If anything, it seems to me like liberal feminists are the ones who are into “crunchy” things like home birth. They have many belief systems that rely just on how a woman thinks or identifies instead of on concrete, reality based observations.

I’ve pointed out before that midwives aren’t feminists, they just use feminist rhetoric to get clients. They will use ANY rhetoric that gets them clients, because at their core these women are either con artists or akin to a deluded cult member. A con artist knows they are scamming someone, and a cult member is so blinded by delusion that they think its okay to lie for it. Anyone familiar with home birth knows that there are extreme left wing and extreme right wing people involved who have found common ground on a few issues (usually home birth and vaccinations) in which to bond over.

 

The reason the #notburiedtwice campaign exists

The reason the #notburiedtwice campaign exists

I came across a link for a radio show called Progressive Parenting, which decided to discuss the Vickie Sorensen manslaughter case. They had someone from the human rights in childbirth campaign and Katie McCall of Our Sisters in Chains. These women are trying to bury the memory of the baby that died a preventable death in Utah, they are trying to make sure people do nothing in response to the deaths.

The focus of the show was how prosecution of midwives for attending preventable deaths would affect the community. There are a few major claims in the show that are questionable:

Claim #1 is that Doctors are never charged with manslaughter for killing a patient.

It took me one google to debunk that, there are many cases of physicians being charged with manslaughter when they have done something incredibly negligent. The reason that doctors or midwives are charged with manslaughter is that their negligence was so egregious that it could be considered criminal. I think it is safe to say home birth midwives are more likely to do something outrageously negligent because of their dogmatic belief system about the nature of birth combined with paranoia about being persecuted. The women on the show complain that physicians only have to worry about being sued, but are not in favor of mandatory insurance for midwives so that they too could “just” be sued in the case of a death. If midwives want to be sued instead of charged they should carry insurance. The ones with risky practices cannot secure insurance because insurance companies know the risk involved would make for a very high rate for services, and midwives cannot charge prices high enough to justify the insurance cost. Its common sense that if you do a risky job then you open yourself up to these problems, but midwives and natural childbirth advocates believe that they should be exempt from the rules that the rest of us have to play by. They want all the glory of being a physician without any of the responsibility, which leads me to the next claim.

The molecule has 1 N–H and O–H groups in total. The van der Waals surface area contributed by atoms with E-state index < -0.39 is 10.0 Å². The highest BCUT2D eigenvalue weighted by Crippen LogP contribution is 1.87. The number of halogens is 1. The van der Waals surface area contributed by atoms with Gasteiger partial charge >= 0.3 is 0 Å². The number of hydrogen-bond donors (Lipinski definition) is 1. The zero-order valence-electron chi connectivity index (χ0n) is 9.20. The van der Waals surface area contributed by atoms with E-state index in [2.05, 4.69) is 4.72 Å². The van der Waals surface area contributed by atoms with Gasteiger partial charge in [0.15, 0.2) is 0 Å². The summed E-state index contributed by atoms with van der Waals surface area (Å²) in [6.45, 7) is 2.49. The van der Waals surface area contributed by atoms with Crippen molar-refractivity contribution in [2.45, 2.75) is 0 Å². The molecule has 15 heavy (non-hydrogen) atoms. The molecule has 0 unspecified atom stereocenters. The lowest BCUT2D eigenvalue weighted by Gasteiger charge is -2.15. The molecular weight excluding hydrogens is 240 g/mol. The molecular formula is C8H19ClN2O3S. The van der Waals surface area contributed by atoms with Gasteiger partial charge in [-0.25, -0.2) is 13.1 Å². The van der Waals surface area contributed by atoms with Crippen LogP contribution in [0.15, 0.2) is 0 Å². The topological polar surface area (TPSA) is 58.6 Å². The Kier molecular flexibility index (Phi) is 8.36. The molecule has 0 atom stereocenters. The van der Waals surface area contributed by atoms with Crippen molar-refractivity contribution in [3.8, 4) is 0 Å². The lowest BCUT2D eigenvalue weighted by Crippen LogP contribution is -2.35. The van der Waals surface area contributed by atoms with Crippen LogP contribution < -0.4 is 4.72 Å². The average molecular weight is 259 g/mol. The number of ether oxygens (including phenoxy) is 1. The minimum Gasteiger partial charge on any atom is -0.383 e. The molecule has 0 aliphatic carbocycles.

Claim #2 is that home birth midwives are experts in vaginal birth and should be regarded as such by the medical community.

The women on the show praise Utah’s midwifery laws, despite the fact that you need no training or experience to become a home birth midwife in the state. They later refer to Utah as a ‘haven’ for midwives because the law is so lax. I don’t know how they can claim that our laws are great because they require nothing of people who want to practice home birth midwifery, but then demand that untrained or undertrained midwives be regarded as experts in childbirth. Physicians are sick and tired of cleaning up after the mistakes made by lay people and have a negative view of home birth midwives for a reason. I’ve noted before how a non-nurse midwife’s complete ignorance of electronic fetal monitoring makes them unable to detect distress patterns outside of brachycardia, and likely explains the wealth of intrapartum deaths that home birth midwives preside over that are completely unheard of in a hospital setting (the long labor, heart rate was fine, then suddenly the baby is dead story you’ve seen so many times before). The human rights in childbirth rep says that collegiality needs to be in place so that the midwife and hospital can trade info, but if you’ve read From Calling to Courtroom (the guide for home birth midwives to avoid liability) you know the standard advice to avoid liability is to make a chart in your own special code that only you understand.

Do not chart emergency medical procedures. Use a “made up” code that only YOU understand. Don’t ever think it can’t happen to you. I believe I was careful BEFORE I was prosecuted. I am even more careful now.

 

-Chapter 1 of From Calling to Courtroom

It is absolutely impossible to take information from someone in this profession seriously because there have been so many cases where home birth midwives lied to the hospital, EMTs, police, etc.

Claim #3 Anyone working with birth is bound to see a ‘bad outcome’.